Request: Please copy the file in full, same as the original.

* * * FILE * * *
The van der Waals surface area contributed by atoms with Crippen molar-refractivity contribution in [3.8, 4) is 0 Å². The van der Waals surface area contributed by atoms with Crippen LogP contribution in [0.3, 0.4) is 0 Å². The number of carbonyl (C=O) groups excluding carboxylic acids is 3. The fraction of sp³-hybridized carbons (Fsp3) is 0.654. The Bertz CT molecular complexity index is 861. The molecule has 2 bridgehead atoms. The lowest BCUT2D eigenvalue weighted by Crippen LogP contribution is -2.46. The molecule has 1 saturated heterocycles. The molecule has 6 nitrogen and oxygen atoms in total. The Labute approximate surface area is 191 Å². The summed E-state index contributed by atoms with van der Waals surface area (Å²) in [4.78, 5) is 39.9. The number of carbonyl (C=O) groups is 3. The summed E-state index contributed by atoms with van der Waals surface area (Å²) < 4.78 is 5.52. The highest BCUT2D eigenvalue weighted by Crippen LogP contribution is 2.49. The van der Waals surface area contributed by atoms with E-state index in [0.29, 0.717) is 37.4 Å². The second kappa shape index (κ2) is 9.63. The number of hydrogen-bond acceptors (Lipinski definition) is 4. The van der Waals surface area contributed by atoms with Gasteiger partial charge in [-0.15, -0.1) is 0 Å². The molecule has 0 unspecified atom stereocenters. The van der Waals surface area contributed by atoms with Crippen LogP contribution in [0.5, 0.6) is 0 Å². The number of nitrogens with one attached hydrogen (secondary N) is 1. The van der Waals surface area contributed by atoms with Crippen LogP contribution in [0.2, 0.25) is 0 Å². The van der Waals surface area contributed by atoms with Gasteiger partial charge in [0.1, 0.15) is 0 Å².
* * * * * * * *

The van der Waals surface area contributed by atoms with Crippen molar-refractivity contribution in [3.8, 4) is 0 Å². The van der Waals surface area contributed by atoms with Crippen LogP contribution in [0.3, 0.4) is 0 Å². The number of carbonyl (C=O) groups excluding carboxylic acids is 3. The fraction of sp³-hybridized carbons (Fsp3) is 0.654. The Bertz CT molecular complexity index is 861. The molecule has 2 bridgehead atoms. The lowest BCUT2D eigenvalue weighted by Crippen LogP contribution is -2.46. The molecule has 1 saturated heterocycles. The molecule has 6 nitrogen and oxygen atoms in total. The Labute approximate surface area is 191 Å². The summed E-state index contributed by atoms with van der Waals surface area (Å²) in [4.78, 5) is 39.9. The number of carbonyl (C=O) groups is 3. The summed E-state index contributed by atoms with van der Waals surface area (Å²) < 4.78 is 5.52. The highest BCUT2D eigenvalue weighted by Crippen LogP contribution is 2.49. The van der Waals surface area contributed by atoms with E-state index in [0.29, 0.717) is 37.4 Å². The second kappa shape index (κ2) is 9.63. The number of hydrogen-bond acceptors (Lipinski definition) is 4. The van der Waals surface area contributed by atoms with Gasteiger partial charge in [-0.15, -0.1) is 0 Å². The molecule has 0 unspecified atom stereocenters. The van der Waals surface area contributed by atoms with Crippen LogP contribution in [0.5, 0.6) is 0 Å². The number of nitrogens with one attached hydrogen (secondary N) is 1. The van der Waals surface area contributed by atoms with Crippen LogP contribution in [0.2, 0.25) is 0 Å². The van der Waals surface area contributed by atoms with Gasteiger partial charge in [0.1, 0.15) is 0 Å².